Oregon’s job situation has improved in recent months as more people are finding work. The recovery has been far from ideal however. We have profiled Oregon’s key workforce challenges at the statewide level in other articles, but many of these challenges are more severe in rural Oregon. This article looks at several key workforce challenges in Oregon’s 25 non-metropolitan counties.
Persistently high unemployment has long been a challenge for rural Oregon. Unemployment rates in non-metropolitan counties were already higher at the onset of the recession than they were in the metropolitan areas (MSAs) and that continues today. The unemployment rate for the combined non-metropolitan counties was 6.4 percent in December 2007, 1.7 percentage points above the Portland area’s unemployment rate of 4.7 percent, and 1 percentage point above the 5.4 percent unemployment rate in the combined metro areas of Bend, Corvallis, Eugene-Springfield, Medford, and Salem (Graph 1).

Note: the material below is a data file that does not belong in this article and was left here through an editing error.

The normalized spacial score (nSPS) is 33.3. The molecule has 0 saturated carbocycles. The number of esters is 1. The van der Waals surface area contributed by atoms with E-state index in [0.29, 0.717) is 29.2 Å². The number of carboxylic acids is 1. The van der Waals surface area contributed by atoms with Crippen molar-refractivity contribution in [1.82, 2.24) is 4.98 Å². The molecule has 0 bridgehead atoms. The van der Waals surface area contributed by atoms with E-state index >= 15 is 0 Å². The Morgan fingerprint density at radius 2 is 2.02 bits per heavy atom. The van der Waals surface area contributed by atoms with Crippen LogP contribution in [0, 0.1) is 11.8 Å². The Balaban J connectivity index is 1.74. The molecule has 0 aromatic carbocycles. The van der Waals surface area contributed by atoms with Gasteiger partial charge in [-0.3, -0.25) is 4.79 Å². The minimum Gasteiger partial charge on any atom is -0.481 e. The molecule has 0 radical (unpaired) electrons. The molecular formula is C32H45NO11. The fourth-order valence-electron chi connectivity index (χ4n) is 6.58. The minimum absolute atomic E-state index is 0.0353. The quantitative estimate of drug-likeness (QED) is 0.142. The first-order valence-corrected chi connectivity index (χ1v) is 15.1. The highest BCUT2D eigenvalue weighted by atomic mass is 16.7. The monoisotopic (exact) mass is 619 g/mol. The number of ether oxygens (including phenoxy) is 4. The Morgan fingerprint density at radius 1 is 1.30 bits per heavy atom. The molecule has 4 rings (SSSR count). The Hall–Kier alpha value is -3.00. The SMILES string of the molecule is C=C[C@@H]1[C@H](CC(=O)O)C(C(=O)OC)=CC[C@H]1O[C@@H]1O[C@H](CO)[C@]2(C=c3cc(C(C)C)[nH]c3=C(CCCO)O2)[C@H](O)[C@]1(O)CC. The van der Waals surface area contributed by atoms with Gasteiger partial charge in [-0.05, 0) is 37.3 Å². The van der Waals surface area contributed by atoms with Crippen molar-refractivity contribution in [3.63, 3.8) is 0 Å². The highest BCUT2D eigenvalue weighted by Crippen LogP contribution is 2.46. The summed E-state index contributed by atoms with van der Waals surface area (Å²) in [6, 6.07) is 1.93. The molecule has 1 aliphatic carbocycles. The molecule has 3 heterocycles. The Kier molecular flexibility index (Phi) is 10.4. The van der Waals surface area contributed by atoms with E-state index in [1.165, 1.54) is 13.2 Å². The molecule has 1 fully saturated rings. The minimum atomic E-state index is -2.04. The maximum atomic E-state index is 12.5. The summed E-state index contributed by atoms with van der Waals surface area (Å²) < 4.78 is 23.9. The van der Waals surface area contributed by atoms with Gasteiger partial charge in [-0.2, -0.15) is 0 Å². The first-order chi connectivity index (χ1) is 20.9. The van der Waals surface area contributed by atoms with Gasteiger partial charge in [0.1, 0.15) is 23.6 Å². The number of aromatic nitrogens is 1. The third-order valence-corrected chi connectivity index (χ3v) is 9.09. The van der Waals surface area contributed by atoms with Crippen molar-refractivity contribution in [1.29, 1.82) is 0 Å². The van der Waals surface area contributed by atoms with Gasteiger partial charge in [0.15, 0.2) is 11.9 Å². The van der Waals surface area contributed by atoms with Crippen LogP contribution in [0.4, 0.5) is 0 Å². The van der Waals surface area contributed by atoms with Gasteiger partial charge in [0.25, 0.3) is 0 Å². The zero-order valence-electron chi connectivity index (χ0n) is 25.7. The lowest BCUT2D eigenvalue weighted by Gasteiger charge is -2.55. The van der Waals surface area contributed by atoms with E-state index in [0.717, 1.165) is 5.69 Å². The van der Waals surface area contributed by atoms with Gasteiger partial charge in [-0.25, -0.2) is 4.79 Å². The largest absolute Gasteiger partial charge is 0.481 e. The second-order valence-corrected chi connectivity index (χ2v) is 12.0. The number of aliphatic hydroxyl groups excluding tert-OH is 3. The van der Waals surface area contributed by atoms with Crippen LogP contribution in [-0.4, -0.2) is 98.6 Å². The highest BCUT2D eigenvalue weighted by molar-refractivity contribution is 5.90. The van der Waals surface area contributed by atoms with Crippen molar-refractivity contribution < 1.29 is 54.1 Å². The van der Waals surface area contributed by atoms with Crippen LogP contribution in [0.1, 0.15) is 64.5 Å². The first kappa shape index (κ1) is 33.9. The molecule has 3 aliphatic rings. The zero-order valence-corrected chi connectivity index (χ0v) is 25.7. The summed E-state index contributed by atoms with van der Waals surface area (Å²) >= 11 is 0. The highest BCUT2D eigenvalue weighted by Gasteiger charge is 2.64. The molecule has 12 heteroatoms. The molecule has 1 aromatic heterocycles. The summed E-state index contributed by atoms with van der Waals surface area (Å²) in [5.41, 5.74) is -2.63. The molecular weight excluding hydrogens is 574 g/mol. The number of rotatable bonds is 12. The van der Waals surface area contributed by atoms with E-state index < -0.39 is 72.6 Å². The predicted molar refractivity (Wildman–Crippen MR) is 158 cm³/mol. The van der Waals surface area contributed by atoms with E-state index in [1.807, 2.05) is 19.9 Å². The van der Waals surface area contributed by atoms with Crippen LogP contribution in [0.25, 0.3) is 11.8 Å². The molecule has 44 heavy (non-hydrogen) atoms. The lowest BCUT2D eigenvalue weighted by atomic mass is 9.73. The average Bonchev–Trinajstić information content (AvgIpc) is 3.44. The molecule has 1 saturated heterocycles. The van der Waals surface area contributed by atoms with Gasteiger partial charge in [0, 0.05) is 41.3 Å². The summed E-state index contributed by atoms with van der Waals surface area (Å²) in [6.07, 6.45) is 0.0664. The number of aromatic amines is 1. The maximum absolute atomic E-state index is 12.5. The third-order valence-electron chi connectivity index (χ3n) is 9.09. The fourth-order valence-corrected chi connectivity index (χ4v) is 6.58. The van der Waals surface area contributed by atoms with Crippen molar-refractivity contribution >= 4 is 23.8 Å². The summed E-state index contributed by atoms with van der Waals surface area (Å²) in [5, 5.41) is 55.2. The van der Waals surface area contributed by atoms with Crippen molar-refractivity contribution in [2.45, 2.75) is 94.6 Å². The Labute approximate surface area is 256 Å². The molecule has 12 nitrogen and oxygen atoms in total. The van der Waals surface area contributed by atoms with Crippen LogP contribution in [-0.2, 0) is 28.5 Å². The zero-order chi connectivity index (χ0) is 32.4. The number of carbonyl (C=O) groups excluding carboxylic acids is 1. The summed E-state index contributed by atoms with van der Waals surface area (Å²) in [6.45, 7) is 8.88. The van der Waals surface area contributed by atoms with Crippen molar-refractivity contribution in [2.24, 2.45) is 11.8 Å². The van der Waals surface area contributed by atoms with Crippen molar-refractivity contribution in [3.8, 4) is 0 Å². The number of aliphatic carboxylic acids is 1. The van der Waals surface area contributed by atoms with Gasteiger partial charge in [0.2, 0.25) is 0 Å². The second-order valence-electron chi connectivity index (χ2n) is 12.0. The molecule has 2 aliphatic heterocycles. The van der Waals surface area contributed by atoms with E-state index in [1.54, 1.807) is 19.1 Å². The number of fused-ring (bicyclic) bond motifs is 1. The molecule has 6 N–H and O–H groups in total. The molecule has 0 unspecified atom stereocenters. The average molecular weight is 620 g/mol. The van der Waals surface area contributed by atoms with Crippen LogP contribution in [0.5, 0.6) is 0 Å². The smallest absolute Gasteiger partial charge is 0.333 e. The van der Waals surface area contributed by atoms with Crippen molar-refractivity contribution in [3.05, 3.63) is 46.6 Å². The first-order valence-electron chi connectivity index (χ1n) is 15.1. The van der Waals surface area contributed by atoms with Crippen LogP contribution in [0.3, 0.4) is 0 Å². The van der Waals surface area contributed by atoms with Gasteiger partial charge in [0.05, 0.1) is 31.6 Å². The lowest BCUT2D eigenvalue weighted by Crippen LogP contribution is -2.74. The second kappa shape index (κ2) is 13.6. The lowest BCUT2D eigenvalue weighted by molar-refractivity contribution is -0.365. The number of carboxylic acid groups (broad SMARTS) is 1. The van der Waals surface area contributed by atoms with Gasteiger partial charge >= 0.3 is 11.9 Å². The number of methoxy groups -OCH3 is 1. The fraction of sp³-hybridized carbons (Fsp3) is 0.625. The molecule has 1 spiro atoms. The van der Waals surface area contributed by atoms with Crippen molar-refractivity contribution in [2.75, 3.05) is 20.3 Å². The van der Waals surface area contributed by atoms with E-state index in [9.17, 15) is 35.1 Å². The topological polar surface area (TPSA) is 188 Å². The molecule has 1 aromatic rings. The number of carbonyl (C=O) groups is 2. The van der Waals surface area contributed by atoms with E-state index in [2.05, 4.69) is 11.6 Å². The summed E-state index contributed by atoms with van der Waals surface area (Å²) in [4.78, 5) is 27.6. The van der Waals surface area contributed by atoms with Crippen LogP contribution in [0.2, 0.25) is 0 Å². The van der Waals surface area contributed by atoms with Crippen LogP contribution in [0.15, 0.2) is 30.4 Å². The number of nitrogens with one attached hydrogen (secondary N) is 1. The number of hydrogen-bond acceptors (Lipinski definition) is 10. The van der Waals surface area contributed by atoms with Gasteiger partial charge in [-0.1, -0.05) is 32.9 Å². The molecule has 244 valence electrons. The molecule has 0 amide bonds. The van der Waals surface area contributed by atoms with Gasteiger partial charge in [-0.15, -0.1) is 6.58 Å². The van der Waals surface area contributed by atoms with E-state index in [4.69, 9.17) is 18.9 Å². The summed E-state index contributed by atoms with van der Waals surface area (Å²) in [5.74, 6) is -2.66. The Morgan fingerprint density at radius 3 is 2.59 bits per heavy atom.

More than three years after the end of the recession, unemployment rates for Oregon’s rural counties remain stubbornly high. The non-metro unemployment rate was 10.3 percent in September 2012, 2.8 percentage points above the Portland area unemployment rate of 7.5 percent and 2.0 percentage points higher than the other combined metro areas’ unemployment rate of 9.3 percent.
Structural changes in a region’s economy occur when technology, trade, or policy changes alter the fundamental structure of industries within the region. When these structural changes lead to large job losses, it creates structural unemployment that can persist even through an economic recovery. This is because some workers who lost their jobs may not have the skills needed by growing industries. It takes time for displaced workers to retrain for new jobs or move to where jobs are available.
The most challenging economic structural change faced by rural Oregon has been the reduction in logging jobs, and the shift away from wood product manufacturing jobs. In 1979, roughly two of every three manufacturing jobs in rural Oregon belonged in wood product manufacturing. By 2010, wood products accounted for one out of three rural manufacturing jobs. The mix of Oregon’s manufacturing jobs shifted away from “traditional” manufacturing jobs in non-metro areas to manufacturing jobs in the metro areas, many of which require workers with completely different sets of skills. In 1979, Oregon’s metropolitan areas – including counties that would become MSAs in later years – accounted for about seven out of every 10 manufacturing jobs. Now, about nine out of every 10 jobs in manufacturing is in a metropolitan area.